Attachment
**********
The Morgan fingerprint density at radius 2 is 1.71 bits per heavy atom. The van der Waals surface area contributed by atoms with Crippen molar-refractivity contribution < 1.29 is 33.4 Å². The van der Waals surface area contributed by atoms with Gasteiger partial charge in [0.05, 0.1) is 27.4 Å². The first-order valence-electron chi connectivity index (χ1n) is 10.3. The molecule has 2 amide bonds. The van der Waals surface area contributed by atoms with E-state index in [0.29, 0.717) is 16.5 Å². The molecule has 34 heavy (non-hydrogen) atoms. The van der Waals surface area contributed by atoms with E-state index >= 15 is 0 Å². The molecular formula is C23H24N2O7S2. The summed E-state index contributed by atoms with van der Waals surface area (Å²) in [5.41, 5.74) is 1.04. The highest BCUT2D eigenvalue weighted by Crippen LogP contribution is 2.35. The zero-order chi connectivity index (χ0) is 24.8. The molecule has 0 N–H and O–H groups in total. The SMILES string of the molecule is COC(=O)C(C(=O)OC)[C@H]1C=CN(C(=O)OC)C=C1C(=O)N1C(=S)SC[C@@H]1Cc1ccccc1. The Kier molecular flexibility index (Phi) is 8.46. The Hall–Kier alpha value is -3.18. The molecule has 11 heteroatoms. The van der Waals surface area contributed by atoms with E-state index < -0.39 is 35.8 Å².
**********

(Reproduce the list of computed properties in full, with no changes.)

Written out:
The Morgan fingerprint density at radius 2 is 1.71 bits per heavy atom. The van der Waals surface area contributed by atoms with Crippen molar-refractivity contribution < 1.29 is 33.4 Å². The van der Waals surface area contributed by atoms with Gasteiger partial charge in [0.05, 0.1) is 27.4 Å². The first-order valence-electron chi connectivity index (χ1n) is 10.3. The molecule has 2 amide bonds. The van der Waals surface area contributed by atoms with E-state index in [0.29, 0.717) is 16.5 Å². The molecule has 34 heavy (non-hydrogen) atoms. The van der Waals surface area contributed by atoms with E-state index >= 15 is 0 Å². The molecular formula is C23H24N2O7S2. The summed E-state index contributed by atoms with van der Waals surface area (Å²) in [5.41, 5.74) is 1.04. The highest BCUT2D eigenvalue weighted by Crippen LogP contribution is 2.35. The zero-order chi connectivity index (χ0) is 24.8. The molecule has 0 N–H and O–H groups in total. The SMILES string of the molecule is COC(=O)C(C(=O)OC)[C@H]1C=CN(C(=O)OC)C=C1C(=O)N1C(=S)SC[C@@H]1Cc1ccccc1. The Kier molecular flexibility index (Phi) is 8.46. The Hall–Kier alpha value is -3.18. The molecule has 11 heteroatoms. The van der Waals surface area contributed by atoms with E-state index < -0.39 is 35.8 Å².